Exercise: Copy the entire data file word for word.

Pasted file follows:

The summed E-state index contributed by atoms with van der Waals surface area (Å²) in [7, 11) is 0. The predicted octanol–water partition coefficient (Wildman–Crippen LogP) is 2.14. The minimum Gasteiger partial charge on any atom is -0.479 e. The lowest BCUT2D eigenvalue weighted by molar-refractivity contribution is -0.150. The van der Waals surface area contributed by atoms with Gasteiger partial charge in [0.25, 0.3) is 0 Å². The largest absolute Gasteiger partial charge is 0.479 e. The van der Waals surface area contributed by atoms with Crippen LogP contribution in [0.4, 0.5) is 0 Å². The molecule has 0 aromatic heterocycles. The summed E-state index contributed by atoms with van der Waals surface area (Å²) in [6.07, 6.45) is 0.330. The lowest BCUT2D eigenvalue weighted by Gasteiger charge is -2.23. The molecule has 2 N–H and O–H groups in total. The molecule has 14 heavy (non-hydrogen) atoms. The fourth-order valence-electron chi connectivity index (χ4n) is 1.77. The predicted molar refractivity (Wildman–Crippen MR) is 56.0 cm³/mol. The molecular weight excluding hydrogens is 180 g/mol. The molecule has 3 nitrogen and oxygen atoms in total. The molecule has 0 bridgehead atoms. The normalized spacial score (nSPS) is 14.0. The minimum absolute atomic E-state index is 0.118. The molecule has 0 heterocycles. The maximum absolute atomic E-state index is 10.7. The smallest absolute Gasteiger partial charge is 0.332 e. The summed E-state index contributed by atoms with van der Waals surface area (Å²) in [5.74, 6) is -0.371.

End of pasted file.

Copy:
The summed E-state index contributed by atoms with van der Waals surface area (Å²) in [7, 11) is 0. The predicted octanol–water partition coefficient (Wildman–Crippen LogP) is 2.14. The minimum Gasteiger partial charge on any atom is -0.479 e. The lowest BCUT2D eigenvalue weighted by molar-refractivity contribution is -0.150. The van der Waals surface area contributed by atoms with Gasteiger partial charge in [0.25, 0.3) is 0 Å². The largest absolute Gasteiger partial charge is 0.479 e. The van der Waals surface area contributed by atoms with Crippen LogP contribution in [0.4, 0.5) is 0 Å². The molecule has 0 aromatic heterocycles. The summed E-state index contributed by atoms with van der Waals surface area (Å²) in [6.07, 6.45) is 0.330. The lowest BCUT2D eigenvalue weighted by Gasteiger charge is -2.23. The molecule has 2 N–H and O–H groups in total. The molecule has 14 heavy (non-hydrogen) atoms. The fourth-order valence-electron chi connectivity index (χ4n) is 1.77. The predicted molar refractivity (Wildman–Crippen MR) is 56.0 cm³/mol. The molecular weight excluding hydrogens is 180 g/mol. The molecule has 3 nitrogen and oxygen atoms in total. The molecule has 0 bridgehead atoms. The normalized spacial score (nSPS) is 14.0. The minimum absolute atomic E-state index is 0.118. The molecule has 0 heterocycles. The maximum absolute atomic E-state index is 10.7. The smallest absolute Gasteiger partial charge is 0.332 e. The summed E-state index contributed by atoms with van der Waals surface area (Å²) in [5.74, 6) is -0.371.